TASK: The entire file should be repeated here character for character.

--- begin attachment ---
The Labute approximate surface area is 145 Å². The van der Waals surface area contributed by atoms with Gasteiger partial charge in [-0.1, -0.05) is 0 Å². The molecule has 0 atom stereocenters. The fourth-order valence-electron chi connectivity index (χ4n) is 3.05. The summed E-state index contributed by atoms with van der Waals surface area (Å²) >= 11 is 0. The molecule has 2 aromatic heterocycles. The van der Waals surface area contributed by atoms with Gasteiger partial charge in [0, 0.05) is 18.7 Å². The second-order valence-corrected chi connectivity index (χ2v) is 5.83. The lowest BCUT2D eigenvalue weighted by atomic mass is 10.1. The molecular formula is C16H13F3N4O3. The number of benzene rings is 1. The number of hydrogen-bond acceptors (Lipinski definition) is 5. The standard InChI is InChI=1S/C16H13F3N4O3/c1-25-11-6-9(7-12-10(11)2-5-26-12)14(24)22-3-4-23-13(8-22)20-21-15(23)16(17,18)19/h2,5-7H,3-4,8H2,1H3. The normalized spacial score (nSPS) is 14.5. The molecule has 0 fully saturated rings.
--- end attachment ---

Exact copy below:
The Labute approximate surface area is 145 Å². The van der Waals surface area contributed by atoms with Gasteiger partial charge in [-0.1, -0.05) is 0 Å². The molecule has 0 atom stereocenters. The fourth-order valence-electron chi connectivity index (χ4n) is 3.05. The summed E-state index contributed by atoms with van der Waals surface area (Å²) >= 11 is 0. The molecule has 2 aromatic heterocycles. The van der Waals surface area contributed by atoms with Gasteiger partial charge in [0, 0.05) is 18.7 Å². The second-order valence-corrected chi connectivity index (χ2v) is 5.83. The lowest BCUT2D eigenvalue weighted by atomic mass is 10.1. The molecular formula is C16H13F3N4O3. The number of benzene rings is 1. The number of hydrogen-bond acceptors (Lipinski definition) is 5. The standard InChI is InChI=1S/C16H13F3N4O3/c1-25-11-6-9(7-12-10(11)2-5-26-12)14(24)22-3-4-23-13(8-22)20-21-15(23)16(17,18)19/h2,5-7H,3-4,8H2,1H3. The normalized spacial score (nSPS) is 14.5. The molecule has 0 fully saturated rings.